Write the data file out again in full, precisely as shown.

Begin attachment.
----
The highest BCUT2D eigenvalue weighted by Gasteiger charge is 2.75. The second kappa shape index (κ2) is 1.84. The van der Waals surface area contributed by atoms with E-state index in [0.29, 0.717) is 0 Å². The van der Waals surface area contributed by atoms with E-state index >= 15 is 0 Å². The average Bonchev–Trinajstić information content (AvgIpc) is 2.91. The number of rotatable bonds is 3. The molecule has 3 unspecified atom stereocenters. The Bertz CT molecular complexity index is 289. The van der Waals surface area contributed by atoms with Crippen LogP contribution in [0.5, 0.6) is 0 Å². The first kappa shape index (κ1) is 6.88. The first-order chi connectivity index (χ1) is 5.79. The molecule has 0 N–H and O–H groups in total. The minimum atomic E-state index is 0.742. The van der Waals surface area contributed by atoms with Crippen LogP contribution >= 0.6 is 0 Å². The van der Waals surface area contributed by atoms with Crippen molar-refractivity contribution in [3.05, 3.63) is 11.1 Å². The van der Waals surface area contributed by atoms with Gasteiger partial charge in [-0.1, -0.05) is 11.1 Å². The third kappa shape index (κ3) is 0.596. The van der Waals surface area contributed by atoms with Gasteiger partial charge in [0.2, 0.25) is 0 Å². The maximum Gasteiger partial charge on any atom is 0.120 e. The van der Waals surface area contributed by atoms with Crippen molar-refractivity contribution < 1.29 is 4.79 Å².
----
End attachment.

The highest BCUT2D eigenvalue weighted by Gasteiger charge is 2.75. The second kappa shape index (κ2) is 1.84. The van der Waals surface area contributed by atoms with E-state index in [0.29, 0.717) is 0 Å². The van der Waals surface area contributed by atoms with E-state index >= 15 is 0 Å². The average Bonchev–Trinajstić information content (AvgIpc) is 2.91. The number of rotatable bonds is 3. The molecule has 3 unspecified atom stereocenters. The Bertz CT molecular complexity index is 289. The van der Waals surface area contributed by atoms with Crippen LogP contribution in [0.5, 0.6) is 0 Å². The first kappa shape index (κ1) is 6.88. The first-order chi connectivity index (χ1) is 5.79. The molecule has 0 N–H and O–H groups in total. The minimum atomic E-state index is 0.742. The van der Waals surface area contributed by atoms with Crippen LogP contribution >= 0.6 is 0 Å². The van der Waals surface area contributed by atoms with Crippen molar-refractivity contribution in [3.05, 3.63) is 11.1 Å². The van der Waals surface area contributed by atoms with Gasteiger partial charge in [-0.1, -0.05) is 11.1 Å². The third kappa shape index (κ3) is 0.596. The van der Waals surface area contributed by atoms with Gasteiger partial charge in [0.2, 0.25) is 0 Å². The maximum Gasteiger partial charge on any atom is 0.120 e. The van der Waals surface area contributed by atoms with Crippen molar-refractivity contribution < 1.29 is 4.79 Å².